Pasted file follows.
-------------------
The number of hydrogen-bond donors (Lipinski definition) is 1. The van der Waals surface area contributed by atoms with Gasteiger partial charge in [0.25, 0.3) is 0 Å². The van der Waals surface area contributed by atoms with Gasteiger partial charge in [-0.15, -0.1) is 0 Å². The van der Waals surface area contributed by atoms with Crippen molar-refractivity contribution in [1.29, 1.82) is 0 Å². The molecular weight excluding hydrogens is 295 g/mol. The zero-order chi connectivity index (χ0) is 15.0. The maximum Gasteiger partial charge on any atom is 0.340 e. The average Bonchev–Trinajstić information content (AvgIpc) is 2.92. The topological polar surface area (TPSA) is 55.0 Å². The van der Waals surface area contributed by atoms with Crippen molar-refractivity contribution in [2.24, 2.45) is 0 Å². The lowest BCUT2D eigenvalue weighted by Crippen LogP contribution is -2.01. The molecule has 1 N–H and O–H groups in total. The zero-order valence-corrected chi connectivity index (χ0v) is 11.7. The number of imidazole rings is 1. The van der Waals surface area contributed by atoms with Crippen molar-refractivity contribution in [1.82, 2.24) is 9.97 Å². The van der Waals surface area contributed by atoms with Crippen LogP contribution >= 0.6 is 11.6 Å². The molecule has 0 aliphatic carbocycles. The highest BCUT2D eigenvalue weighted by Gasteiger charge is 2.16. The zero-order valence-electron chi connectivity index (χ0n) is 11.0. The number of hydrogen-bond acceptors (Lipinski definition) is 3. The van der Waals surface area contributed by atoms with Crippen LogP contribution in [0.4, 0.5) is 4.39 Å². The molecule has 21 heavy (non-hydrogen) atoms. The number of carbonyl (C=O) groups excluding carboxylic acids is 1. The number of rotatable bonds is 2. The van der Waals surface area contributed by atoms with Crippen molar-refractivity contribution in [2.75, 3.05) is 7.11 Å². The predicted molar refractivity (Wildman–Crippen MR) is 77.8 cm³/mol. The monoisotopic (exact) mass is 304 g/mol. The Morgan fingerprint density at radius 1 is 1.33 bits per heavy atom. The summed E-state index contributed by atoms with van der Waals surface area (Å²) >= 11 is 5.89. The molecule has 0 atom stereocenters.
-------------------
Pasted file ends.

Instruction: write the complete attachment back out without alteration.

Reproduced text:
The number of hydrogen-bond donors (Lipinski definition) is 1. The van der Waals surface area contributed by atoms with Gasteiger partial charge in [0.25, 0.3) is 0 Å². The van der Waals surface area contributed by atoms with Gasteiger partial charge in [-0.15, -0.1) is 0 Å². The van der Waals surface area contributed by atoms with Crippen molar-refractivity contribution in [1.29, 1.82) is 0 Å². The molecular weight excluding hydrogens is 295 g/mol. The zero-order chi connectivity index (χ0) is 15.0. The maximum Gasteiger partial charge on any atom is 0.340 e. The average Bonchev–Trinajstić information content (AvgIpc) is 2.92. The topological polar surface area (TPSA) is 55.0 Å². The van der Waals surface area contributed by atoms with Crippen molar-refractivity contribution in [2.24, 2.45) is 0 Å². The lowest BCUT2D eigenvalue weighted by Crippen LogP contribution is -2.01. The molecule has 1 N–H and O–H groups in total. The zero-order valence-corrected chi connectivity index (χ0v) is 11.7. The number of imidazole rings is 1. The van der Waals surface area contributed by atoms with Crippen molar-refractivity contribution in [1.82, 2.24) is 9.97 Å². The van der Waals surface area contributed by atoms with Crippen LogP contribution >= 0.6 is 11.6 Å². The molecule has 0 aliphatic carbocycles. The highest BCUT2D eigenvalue weighted by Gasteiger charge is 2.16. The zero-order valence-electron chi connectivity index (χ0n) is 11.0. The number of hydrogen-bond acceptors (Lipinski definition) is 3. The van der Waals surface area contributed by atoms with Crippen LogP contribution in [0.4, 0.5) is 4.39 Å². The molecule has 21 heavy (non-hydrogen) atoms. The number of carbonyl (C=O) groups excluding carboxylic acids is 1. The number of rotatable bonds is 2. The van der Waals surface area contributed by atoms with Crippen molar-refractivity contribution in [2.75, 3.05) is 7.11 Å². The predicted molar refractivity (Wildman–Crippen MR) is 77.8 cm³/mol. The monoisotopic (exact) mass is 304 g/mol. The Morgan fingerprint density at radius 1 is 1.33 bits per heavy atom. The summed E-state index contributed by atoms with van der Waals surface area (Å²) >= 11 is 5.89. The molecule has 0 atom stereocenters.